There’s a strong Freudian psychosexual dimension to the Xenomorphs’ appearance and life cycle. So much of the imagery surrounding them is disturbingly suggestive. This goes back to H R Giger’s Necronom IV (1976), the painting that inspired the Alien concept. It’s a grotesquely perverse image, but weirdly compelling.


A Predator will kill you, rip out your spine and use your skull as the centrepiece of its latest art project. A Xenomorph will cocoon you, leave a facehugger to orally rape and impregnate you, then watch you explode giving birth to another Xenomorph. I wouldn’t want to be killed by either of these monsters. But if I had to choose, I’d be volunteering my skull for the Predator’s mantelpiece. Better that than end up like Kane.

Online The Dark Knight

  • Gotham Citizen
  • Dark Knight
  • ***
  • Forum posts: 5,610
  • Image uploads: 146
    • View Profile
Re: The Alien Franchise
« Reply #9 on: Sat, 29 Jul 2017, 15:13 »
Okay, so it's Alien 3 time.

I think it's a severely underrated movie.

People seem to hate the idea of killing Newt and Hicks. James Cameron even saw it as a sign of disrespect. Me? I love it and if you're offended that's the whole point. The Alien franchise is not a fairytale. It's a nightmare that never ends. Ripley had a new family (Newt especially as a daughter figure) and she literally wakes up to an hellish new reality. The autopsy of Newt is one of the most difficult and intense scenes to watch in the franchise, and it captures what Alien 3 is all about. Drama, sadness but also a cold and clinical numbness.

By Alien 3, Ripley is a shell of a woman who has seen too much and has lost too many friends.

This wasn't a typical Hollywood film. It's on the depressing side but for Alien, I think it's perfect. Bishop's remains being cobbled together by Ripley to understand what happened on board the Sulaco is damned good because it provides a touch of continuity with Aliens but maintains the gloomy vibe. Bishop, a machine, would rather choose 'death' over his current state of disrepair. And Ripley gives him that without saying a word of goodbye.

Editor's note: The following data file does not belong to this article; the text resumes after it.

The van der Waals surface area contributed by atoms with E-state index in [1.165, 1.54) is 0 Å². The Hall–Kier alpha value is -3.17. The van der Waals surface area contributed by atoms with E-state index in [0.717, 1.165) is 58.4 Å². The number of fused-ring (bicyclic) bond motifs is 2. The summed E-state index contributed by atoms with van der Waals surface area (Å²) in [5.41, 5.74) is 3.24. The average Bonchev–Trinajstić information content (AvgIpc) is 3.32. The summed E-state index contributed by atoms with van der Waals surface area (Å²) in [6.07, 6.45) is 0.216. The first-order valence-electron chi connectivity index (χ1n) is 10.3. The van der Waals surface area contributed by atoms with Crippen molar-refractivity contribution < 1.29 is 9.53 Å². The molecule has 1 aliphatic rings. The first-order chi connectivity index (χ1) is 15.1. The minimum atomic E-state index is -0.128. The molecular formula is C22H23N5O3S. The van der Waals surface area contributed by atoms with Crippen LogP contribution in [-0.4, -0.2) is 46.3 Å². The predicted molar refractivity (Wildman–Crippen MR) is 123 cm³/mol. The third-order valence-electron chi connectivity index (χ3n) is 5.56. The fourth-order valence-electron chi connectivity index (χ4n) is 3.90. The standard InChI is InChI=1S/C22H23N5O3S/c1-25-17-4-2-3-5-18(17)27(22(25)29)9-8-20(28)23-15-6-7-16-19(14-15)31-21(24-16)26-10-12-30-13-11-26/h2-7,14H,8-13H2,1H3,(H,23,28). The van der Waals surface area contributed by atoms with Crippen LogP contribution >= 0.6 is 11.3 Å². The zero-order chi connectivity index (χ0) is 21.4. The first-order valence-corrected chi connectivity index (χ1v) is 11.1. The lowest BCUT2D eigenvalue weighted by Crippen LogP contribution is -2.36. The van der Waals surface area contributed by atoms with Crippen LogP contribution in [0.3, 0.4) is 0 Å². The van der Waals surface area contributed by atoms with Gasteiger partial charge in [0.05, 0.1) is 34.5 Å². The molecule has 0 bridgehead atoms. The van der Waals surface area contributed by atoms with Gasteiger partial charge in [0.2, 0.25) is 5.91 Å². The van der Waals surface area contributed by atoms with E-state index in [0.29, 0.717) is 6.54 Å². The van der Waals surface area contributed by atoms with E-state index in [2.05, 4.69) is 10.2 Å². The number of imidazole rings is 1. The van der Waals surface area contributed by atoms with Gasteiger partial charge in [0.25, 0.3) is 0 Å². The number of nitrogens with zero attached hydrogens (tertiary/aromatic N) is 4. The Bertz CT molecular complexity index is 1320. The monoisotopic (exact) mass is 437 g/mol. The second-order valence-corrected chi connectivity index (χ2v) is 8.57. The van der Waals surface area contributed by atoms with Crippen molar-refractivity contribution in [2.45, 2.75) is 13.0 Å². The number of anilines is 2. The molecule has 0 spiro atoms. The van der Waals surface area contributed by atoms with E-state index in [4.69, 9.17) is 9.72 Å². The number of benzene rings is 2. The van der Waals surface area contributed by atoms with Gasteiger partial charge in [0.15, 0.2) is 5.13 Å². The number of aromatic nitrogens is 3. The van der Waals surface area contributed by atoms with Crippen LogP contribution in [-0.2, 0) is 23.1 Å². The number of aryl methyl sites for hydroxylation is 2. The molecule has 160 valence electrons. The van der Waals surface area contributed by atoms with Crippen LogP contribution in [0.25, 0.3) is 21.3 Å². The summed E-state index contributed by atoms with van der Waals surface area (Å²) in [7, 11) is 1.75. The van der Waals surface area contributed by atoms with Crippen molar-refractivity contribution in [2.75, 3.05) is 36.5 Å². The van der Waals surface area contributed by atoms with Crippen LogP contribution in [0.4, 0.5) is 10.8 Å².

Ripley finding out she has a Queen inside her is another standout scene. She realizes this is the end, and she has to die to protect humanity. And of course she does that. Ripley making the ultimate sacrifice isn't a Hollywood ending. It's sad and depressing, but that's the reality of the xenomorph. The Alien took everything from her. She had nothing to live for. Having the Queen inside her gave Ripley purpose in a twisted way.

I dig that the film makes a point that these characters are nothing but murderous rapists. They're criminals. We had scientist/explorers in the original and marines in the sequel. Each film gave us something different. Alien 3 also added to the mythology like the other two films by showing how the hosts' DNA carries over to the alien. The example is the dog, or the ox in the Assembly Cut. It's a minor addition to the lore, but given so much was already established in the other films, that's something I'm okay with. I also liked the angle of the Alien refusing to kill Ripley due to the Queen inside of her.

Alien 3 is not as good as the first two and it does lack a certain polish. But I think it's very underrated and does represent a good ending to the franchise. It's better than it's reputation suggests.

 

    
Not a member? Click here to register now!
Latest Forum Post
Re: Wouldn’t keeping the Joker alive jeopardize the Dent cover-up?
by The Dark Knight
Total Members: 700 | Total Posts: 49,125 | Total Topics: 3,146

SMF 2.0.13 | SMF © 2016, Simple Machines
Simple Audio Video Embedder
| Design based on the Reference theme by Crip XHTML RSS WAP2 iPhone Theme Scrolling News Ticker by Mioplanet
"BATMAN" all related characters indicia are copyrighted by D.C. COMICS, a TIME-WARNER company. Batman created by Bob Kane and Bill Finger.
All features, articles and blogs are © of Batman-Online.com's staff & members (unless otherwise indicated) and may NOT be copied without the author's permission. All artwork is © of respective owners.
This is NOT an official Batman website. Conceived, designed and edited by Paul Rodgers since 1st June 2002. Facebook and twitter feeds maintained by Rick Francis and Azrael.